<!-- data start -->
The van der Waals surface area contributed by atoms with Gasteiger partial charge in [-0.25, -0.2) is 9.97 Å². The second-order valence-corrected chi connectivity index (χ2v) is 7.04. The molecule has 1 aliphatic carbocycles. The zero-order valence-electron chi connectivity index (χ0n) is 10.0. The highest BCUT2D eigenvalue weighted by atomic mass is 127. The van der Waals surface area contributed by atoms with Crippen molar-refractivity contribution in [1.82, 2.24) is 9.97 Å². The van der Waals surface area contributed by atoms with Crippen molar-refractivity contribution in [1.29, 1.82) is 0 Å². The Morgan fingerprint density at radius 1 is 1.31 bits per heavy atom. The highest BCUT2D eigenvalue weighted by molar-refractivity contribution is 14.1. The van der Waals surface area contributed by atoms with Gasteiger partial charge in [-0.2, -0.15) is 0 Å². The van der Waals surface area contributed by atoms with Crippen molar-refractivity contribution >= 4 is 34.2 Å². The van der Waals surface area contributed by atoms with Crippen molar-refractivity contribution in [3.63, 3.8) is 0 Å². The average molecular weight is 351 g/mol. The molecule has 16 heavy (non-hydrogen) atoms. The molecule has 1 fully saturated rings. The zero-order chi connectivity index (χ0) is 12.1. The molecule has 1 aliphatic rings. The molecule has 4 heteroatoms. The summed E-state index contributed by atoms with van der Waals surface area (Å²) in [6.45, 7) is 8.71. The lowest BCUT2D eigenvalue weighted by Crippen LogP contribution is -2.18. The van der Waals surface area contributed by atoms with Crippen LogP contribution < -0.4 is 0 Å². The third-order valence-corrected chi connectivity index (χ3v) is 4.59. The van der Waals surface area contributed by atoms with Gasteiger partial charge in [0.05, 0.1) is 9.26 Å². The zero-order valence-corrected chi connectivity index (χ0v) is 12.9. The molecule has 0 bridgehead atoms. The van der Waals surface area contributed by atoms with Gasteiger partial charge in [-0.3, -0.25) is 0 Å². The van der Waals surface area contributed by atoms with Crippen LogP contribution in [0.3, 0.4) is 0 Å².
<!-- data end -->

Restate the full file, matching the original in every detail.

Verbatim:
The van der Waals surface area contributed by atoms with Gasteiger partial charge in [-0.25, -0.2) is 9.97 Å². The second-order valence-corrected chi connectivity index (χ2v) is 7.04. The molecule has 1 aliphatic carbocycles. The zero-order valence-electron chi connectivity index (χ0n) is 10.0. The highest BCUT2D eigenvalue weighted by atomic mass is 127. The van der Waals surface area contributed by atoms with Crippen molar-refractivity contribution in [1.82, 2.24) is 9.97 Å². The van der Waals surface area contributed by atoms with Crippen molar-refractivity contribution in [1.29, 1.82) is 0 Å². The Morgan fingerprint density at radius 1 is 1.31 bits per heavy atom. The highest BCUT2D eigenvalue weighted by molar-refractivity contribution is 14.1. The van der Waals surface area contributed by atoms with Gasteiger partial charge in [-0.2, -0.15) is 0 Å². The van der Waals surface area contributed by atoms with Crippen molar-refractivity contribution >= 4 is 34.2 Å². The van der Waals surface area contributed by atoms with Crippen molar-refractivity contribution in [3.63, 3.8) is 0 Å². The average molecular weight is 351 g/mol. The molecule has 16 heavy (non-hydrogen) atoms. The molecule has 1 fully saturated rings. The zero-order chi connectivity index (χ0) is 12.1. The molecule has 1 aliphatic rings. The molecule has 4 heteroatoms. The summed E-state index contributed by atoms with van der Waals surface area (Å²) in [6.45, 7) is 8.71. The lowest BCUT2D eigenvalue weighted by Crippen LogP contribution is -2.18. The van der Waals surface area contributed by atoms with Crippen LogP contribution < -0.4 is 0 Å². The third-order valence-corrected chi connectivity index (χ3v) is 4.59. The van der Waals surface area contributed by atoms with Gasteiger partial charge in [0.05, 0.1) is 9.26 Å². The zero-order valence-corrected chi connectivity index (χ0v) is 12.9. The molecule has 0 bridgehead atoms. The van der Waals surface area contributed by atoms with Gasteiger partial charge in [-0.3, -0.25) is 0 Å². The van der Waals surface area contributed by atoms with Crippen LogP contribution in [0.3, 0.4) is 0 Å².